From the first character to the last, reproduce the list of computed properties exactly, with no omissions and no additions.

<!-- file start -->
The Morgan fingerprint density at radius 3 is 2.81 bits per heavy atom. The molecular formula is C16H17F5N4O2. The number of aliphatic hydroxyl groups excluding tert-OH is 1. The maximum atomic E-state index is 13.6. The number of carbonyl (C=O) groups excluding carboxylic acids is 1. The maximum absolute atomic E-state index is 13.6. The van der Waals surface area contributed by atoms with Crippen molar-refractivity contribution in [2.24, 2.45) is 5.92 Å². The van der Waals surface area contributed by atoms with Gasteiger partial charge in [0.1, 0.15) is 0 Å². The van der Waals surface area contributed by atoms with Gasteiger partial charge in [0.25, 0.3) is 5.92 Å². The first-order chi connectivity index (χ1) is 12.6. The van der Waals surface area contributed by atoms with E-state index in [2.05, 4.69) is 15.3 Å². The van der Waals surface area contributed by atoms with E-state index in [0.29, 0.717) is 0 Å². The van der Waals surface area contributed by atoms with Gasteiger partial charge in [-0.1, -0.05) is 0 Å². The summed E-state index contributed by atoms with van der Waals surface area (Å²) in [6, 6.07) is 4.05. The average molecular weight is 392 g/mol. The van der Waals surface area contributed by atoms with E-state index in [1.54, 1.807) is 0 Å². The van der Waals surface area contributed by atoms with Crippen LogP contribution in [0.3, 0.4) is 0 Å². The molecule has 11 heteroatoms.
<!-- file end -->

The Morgan fingerprint density at radius 3 is 2.81 bits per heavy atom. The molecular formula is C16H17F5N4O2. The number of aliphatic hydroxyl groups excluding tert-OH is 1. The maximum atomic E-state index is 13.6. The number of carbonyl (C=O) groups excluding carboxylic acids is 1. The maximum absolute atomic E-state index is 13.6. The van der Waals surface area contributed by atoms with Crippen molar-refractivity contribution in [2.24, 2.45) is 5.92 Å². The van der Waals surface area contributed by atoms with Gasteiger partial charge in [0.1, 0.15) is 0 Å². The van der Waals surface area contributed by atoms with Gasteiger partial charge in [0.25, 0.3) is 5.92 Å². The first-order chi connectivity index (χ1) is 12.6. The van der Waals surface area contributed by atoms with E-state index in [2.05, 4.69) is 15.3 Å². The van der Waals surface area contributed by atoms with E-state index in [0.29, 0.717) is 0 Å². The van der Waals surface area contributed by atoms with Gasteiger partial charge in [-0.1, -0.05) is 0 Å². The summed E-state index contributed by atoms with van der Waals surface area (Å²) in [6, 6.07) is 4.05. The average molecular weight is 392 g/mol. The van der Waals surface area contributed by atoms with E-state index in [1.54, 1.807) is 0 Å². The van der Waals surface area contributed by atoms with Crippen LogP contribution in [0.3, 0.4) is 0 Å². The molecule has 11 heteroatoms.